When we find out that this or that space agency has built a satellite to send it into space, we usually think that this task requires a lot of effort. Big budget. While we may be right, not all satellites have to cost millions of euros. There are projects that are less ambitious and really cheap.
A group of students from Brown University in the United States, Think carry concept From “cheap” to extreme. And as if that weren’t enough, not only did he manage to build a fully functional satellite, but he also managed to tackle a growing and complex problem: space debris. Let’s take a closer look at his interesting work.
Designed by students and launched by SpaceX
SBUDNIC was born in 2021 as a project between the Brown School of Engineering and the Italian National Research Council. the goal? Build a cheap satellite to be launched aboard a SpaceX rocket in 12 months. Thus, the students set to work to meet the given deadlines.
Unlike the resources possessed by private companies or space agencies, project members had to know how to design, build, and test a satellite capable of operating in outer space. All this with materials purchased from hardware stores and online stores such as Amazon, which included a €20 CPU and 48 Energizer AA batteries.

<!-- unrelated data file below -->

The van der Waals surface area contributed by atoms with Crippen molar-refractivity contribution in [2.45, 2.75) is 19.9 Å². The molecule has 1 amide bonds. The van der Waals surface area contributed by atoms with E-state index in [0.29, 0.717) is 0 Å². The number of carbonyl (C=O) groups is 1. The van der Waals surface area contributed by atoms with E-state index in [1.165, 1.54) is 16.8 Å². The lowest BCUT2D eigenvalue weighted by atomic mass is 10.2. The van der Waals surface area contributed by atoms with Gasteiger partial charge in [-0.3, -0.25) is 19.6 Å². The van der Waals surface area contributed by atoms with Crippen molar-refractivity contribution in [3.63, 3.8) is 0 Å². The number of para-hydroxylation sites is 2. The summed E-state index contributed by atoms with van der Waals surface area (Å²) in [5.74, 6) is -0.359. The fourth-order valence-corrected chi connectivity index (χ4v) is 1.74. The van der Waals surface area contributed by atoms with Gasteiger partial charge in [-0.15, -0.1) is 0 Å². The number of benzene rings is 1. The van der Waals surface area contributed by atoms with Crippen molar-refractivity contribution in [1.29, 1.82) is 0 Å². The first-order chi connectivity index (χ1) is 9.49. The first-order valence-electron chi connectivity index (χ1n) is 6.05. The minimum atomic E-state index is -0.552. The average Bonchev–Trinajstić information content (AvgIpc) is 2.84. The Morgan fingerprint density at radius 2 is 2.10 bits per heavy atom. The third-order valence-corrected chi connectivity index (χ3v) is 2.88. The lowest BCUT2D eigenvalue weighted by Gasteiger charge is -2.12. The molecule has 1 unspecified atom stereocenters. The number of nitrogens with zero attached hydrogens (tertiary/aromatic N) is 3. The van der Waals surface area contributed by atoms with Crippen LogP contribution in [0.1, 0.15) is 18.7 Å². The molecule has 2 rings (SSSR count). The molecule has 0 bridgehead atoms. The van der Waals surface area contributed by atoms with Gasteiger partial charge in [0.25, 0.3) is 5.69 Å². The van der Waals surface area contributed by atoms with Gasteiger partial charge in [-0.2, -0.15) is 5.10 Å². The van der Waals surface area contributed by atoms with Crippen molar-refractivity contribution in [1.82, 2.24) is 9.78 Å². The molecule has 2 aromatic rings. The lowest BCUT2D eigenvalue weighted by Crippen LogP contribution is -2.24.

The university allowed a 3D printer to be used to build the tow sail, a Kapton polyimide film that it added to the satellite to help it Re-enter Earth. The satellite was ready on time and passed the challenging requirements of SpaceX and NASA for launch.
Finally, the brainchild of this group of students traveled into space inside a larger carrier satellite, D-Orbit, and began orbiting the Earth as expected. Now, data from Air Force Space Command indicates that the satellite has fulfilled its mission, and is descending thanks to its built-in tow sail.
This element, which is key to combating space debris, has been deployed about 520 kilometers, above the orbit of the International Space Station. Now, almost a year later, he’s on about 470 kilometers On the ground. What’s interesting is that other devices deployed next to it continue to circle around 500 km.
From the Brown College of Engineering, they estimate that SBUDNIC will complete its re-entry within five years, a significant improvement over the 25 or 27 years estimated without the towsail. They explained that this solution could be adopted by other players that launch small satellites and thus greatly reduce space debris.
Pictures: Marco Cruz (via Brown University)
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